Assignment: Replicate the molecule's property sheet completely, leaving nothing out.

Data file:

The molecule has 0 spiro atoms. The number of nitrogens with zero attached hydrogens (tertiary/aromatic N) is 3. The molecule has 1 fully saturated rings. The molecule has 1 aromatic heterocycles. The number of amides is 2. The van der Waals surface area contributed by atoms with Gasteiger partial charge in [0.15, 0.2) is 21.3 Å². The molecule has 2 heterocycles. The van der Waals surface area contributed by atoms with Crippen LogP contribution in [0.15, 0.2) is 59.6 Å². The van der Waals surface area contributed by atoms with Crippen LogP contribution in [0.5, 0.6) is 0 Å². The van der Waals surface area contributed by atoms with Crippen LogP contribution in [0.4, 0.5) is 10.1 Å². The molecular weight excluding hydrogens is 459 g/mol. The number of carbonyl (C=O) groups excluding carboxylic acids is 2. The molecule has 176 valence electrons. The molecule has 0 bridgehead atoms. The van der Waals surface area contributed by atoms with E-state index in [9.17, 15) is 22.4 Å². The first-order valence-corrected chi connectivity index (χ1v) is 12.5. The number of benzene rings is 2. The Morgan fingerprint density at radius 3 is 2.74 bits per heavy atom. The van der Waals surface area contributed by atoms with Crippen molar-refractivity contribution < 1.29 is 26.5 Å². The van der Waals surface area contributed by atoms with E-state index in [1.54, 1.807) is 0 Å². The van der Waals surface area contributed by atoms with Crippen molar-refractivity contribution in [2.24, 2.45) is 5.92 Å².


The molecule has 0 spiro atoms. The number of nitrogens with zero attached hydrogens (tertiary/aromatic N) is 3. The molecule has 1 fully saturated rings. The molecule has 1 aromatic heterocycles. The number of amides is 2. The van der Waals surface area contributed by atoms with Gasteiger partial charge in [0.15, 0.2) is 21.3 Å². The molecule has 2 heterocycles. The van der Waals surface area contributed by atoms with Crippen LogP contribution in [0.15, 0.2) is 59.6 Å². The van der Waals surface area contributed by atoms with Crippen LogP contribution in [0.5, 0.6) is 0 Å². The van der Waals surface area contributed by atoms with Crippen LogP contribution in [0.4, 0.5) is 10.1 Å². The molecular weight excluding hydrogens is 459 g/mol. The number of carbonyl (C=O) groups excluding carboxylic acids is 2. The molecule has 176 valence electrons. The molecule has 0 bridgehead atoms. The van der Waals surface area contributed by atoms with E-state index in [9.17, 15) is 22.4 Å². The first-order valence-corrected chi connectivity index (χ1v) is 12.5. The number of benzene rings is 2. The Morgan fingerprint density at radius 3 is 2.74 bits per heavy atom. The van der Waals surface area contributed by atoms with Crippen molar-refractivity contribution < 1.29 is 26.5 Å². The van der Waals surface area contributed by atoms with E-state index in [1.54, 1.807) is 0 Å². The van der Waals surface area contributed by atoms with Crippen molar-refractivity contribution in [2.24, 2.45) is 5.92 Å².